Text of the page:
Kenyans have until October to exchange old Ksh.1K notes: CBK
The Central Bank of Kenya has said old Ksh.1000 notes should be out of circulation by October 1 this year.
Speaking when he unveiled the new legal tender at the Madaraka Day celebrations in Narok, CBK Governor Patrick Njoroge said the move is intended to fight counterfeit practises.
“All the older Ksh.1000 series shall be withdrawn. All persons have until October 1, 2019 to exchange these notes, after which the older ones will cease to be legal tender,” he said.
He said the CBK has completed the process of generating the new notes and they are already in circulation.
Tunasherehekea Madaraka Yetu! The New Generation Currency banknotes are here! pic.twitter.com/cJJyz8ueFd
— Central Bank of Kenya (@CBKKenya) June 1, 2019
The front of the bank notes bear the image of the Kenyatta International Conference Centre (KICC).
According to Article 231 (4) of the Constitution: “Notes and coins issued by the Central Bank of Kenya may bear images that depict or symbolise Kenya or an aspect of Kenya but shall not bear the portrait of any individual.”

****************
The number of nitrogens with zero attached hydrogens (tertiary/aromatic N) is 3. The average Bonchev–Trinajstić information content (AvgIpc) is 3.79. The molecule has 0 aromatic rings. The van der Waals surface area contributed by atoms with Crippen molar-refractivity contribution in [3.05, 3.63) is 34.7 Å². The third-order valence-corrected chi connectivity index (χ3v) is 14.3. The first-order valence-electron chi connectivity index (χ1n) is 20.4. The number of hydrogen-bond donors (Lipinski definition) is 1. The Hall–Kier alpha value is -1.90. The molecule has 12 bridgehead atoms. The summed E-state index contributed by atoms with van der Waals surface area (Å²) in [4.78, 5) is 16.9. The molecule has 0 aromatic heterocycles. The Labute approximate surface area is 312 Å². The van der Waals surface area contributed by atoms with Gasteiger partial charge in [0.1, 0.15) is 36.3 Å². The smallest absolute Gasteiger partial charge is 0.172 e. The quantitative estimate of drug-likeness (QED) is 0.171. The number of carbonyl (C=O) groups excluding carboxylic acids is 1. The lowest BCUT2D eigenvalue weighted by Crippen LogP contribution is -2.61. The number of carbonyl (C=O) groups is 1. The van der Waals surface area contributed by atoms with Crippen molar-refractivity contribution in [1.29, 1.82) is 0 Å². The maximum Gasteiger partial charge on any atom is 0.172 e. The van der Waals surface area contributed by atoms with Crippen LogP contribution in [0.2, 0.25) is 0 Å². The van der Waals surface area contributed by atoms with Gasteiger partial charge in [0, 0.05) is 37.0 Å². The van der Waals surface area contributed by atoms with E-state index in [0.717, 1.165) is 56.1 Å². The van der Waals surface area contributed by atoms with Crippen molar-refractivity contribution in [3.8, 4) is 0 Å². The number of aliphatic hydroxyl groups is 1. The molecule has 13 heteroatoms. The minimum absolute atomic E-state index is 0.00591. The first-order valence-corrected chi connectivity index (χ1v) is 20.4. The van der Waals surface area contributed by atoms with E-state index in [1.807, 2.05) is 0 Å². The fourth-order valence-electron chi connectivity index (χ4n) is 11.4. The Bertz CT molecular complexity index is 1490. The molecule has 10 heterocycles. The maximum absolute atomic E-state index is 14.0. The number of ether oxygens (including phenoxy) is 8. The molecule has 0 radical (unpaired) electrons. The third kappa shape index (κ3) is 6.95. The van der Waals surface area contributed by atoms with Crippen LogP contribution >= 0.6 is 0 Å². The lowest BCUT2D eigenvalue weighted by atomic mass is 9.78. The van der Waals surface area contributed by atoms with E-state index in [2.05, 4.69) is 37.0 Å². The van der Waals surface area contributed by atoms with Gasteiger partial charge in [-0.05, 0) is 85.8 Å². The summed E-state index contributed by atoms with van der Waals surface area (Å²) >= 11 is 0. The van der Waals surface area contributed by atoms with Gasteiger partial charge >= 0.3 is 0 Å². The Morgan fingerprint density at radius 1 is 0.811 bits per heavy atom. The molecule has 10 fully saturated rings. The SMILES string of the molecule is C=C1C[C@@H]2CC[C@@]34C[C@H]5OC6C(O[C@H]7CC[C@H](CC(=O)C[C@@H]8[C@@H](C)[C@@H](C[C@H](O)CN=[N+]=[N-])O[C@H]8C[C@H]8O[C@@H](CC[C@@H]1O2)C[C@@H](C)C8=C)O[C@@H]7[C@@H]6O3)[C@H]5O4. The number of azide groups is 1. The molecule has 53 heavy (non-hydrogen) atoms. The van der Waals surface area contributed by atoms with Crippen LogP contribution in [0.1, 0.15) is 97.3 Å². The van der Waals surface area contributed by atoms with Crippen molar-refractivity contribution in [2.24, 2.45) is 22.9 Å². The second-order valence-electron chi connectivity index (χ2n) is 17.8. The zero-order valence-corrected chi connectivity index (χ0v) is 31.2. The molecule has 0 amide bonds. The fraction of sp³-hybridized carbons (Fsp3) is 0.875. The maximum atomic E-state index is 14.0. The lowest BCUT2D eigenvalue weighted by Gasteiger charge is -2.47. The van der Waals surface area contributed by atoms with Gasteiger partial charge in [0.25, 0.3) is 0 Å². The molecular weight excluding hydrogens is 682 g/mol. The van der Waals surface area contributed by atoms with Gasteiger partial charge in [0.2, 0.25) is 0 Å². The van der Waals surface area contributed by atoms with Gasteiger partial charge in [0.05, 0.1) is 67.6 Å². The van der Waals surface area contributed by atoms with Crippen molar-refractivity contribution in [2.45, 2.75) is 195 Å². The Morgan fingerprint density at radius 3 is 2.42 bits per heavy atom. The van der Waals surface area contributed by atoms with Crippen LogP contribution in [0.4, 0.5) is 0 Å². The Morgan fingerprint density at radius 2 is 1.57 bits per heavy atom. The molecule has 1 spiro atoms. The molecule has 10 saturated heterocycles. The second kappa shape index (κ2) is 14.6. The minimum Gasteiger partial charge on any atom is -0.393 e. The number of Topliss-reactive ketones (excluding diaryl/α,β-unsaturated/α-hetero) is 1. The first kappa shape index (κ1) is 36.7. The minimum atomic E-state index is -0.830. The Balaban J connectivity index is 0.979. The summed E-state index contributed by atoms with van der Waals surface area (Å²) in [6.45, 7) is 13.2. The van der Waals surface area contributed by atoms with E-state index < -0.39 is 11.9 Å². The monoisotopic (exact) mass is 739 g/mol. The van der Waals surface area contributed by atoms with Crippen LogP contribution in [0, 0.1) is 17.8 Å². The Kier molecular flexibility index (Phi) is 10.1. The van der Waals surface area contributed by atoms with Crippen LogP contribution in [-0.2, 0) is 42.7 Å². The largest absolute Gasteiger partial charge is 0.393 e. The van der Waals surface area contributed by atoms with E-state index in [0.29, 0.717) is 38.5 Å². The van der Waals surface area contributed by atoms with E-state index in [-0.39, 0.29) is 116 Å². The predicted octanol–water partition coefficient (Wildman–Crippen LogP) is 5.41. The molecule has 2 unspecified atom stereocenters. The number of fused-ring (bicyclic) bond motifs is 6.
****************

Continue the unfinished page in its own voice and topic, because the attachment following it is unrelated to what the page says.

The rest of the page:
A dove is also shown to symbolise a peaceful Kenya, the CBK says adding that the designs are easier to spot for those with vision impairment.
To determine authenticity of the new notes, Kenyans are urged to hold up a note to the light and check for a watermark from both sides.
The watermark is of a lion’s head and a security thread appears as a continuous line.
According to the CBK guidelines: “If you tilt the angle, you will see the security thread changes colour from red to green on all bank notes. The 200, 500 and 1000 bank notes have additional rainbow colours on the thread.”
The golden band on the back shows the note value.
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